A transimpedance amplifier (TIA) in the front-end of a radiation detector is required to convert the current pulse produced by a light-detector to a voltage pulse with amplitude and shape suitable for the subsequent processing. We consider in this paper the specifications of a positron emission tomography (PET) scanner for medical imaging. The conventional approach is to use an avalanche photo-diode (APD) as the light-detector and a feedback TIA. We point out here that, when the APD is replaced by the more recent silicon photomultiplier (SiPM), a feedback TIA is not suitable, and we propose the use of a regulated common-gate (RC-G) TIA. We derive the transimpedance function of the RC-G TIA considering the parasitic capacitances that have a dominant effect on the pulse shaping. We use the result obtained to establish TIA design guidelines, and we show that these should be different with an APD and with a SiPM at the input. We identify the dominant noise source in the RC-G TIA, and we derive a closed form equation for the output noise rms voltage. A prototype TIA was designed for UMC 130 nm CMOS technology. We present simulation and experimental results that confirm that the RC-G circuit is suitable for implementation of the TIAs in the front-end of a PET scanner using SiPMs at the input.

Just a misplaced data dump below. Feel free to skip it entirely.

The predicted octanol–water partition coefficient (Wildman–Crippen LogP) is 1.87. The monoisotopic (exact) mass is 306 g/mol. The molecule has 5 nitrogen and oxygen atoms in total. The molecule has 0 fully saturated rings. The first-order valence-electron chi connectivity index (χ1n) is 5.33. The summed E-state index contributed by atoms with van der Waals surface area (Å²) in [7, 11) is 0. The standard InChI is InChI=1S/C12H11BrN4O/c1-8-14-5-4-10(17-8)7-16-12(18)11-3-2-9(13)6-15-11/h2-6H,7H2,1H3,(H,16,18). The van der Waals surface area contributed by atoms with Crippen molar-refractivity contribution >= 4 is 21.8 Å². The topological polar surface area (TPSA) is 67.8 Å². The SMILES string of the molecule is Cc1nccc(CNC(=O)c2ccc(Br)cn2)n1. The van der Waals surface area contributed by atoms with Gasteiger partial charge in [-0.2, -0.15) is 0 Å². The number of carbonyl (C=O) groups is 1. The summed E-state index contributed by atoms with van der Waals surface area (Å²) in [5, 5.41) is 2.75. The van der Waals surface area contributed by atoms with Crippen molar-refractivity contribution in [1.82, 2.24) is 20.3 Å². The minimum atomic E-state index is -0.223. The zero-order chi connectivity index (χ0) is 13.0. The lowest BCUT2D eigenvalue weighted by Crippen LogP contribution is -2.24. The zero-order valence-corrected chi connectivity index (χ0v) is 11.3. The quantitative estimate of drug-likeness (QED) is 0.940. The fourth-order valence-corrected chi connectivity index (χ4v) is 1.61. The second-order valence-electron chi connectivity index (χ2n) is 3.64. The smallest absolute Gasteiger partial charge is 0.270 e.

|Journal||IEEE Transactions On Circuits And Systems I-Regular Papers|
|Publication status||Published - Mar 2014|
- noise analysis
- positron emission tomography
- radiation detectors
- silicon photo-multiplier
- transimpedance amplifiers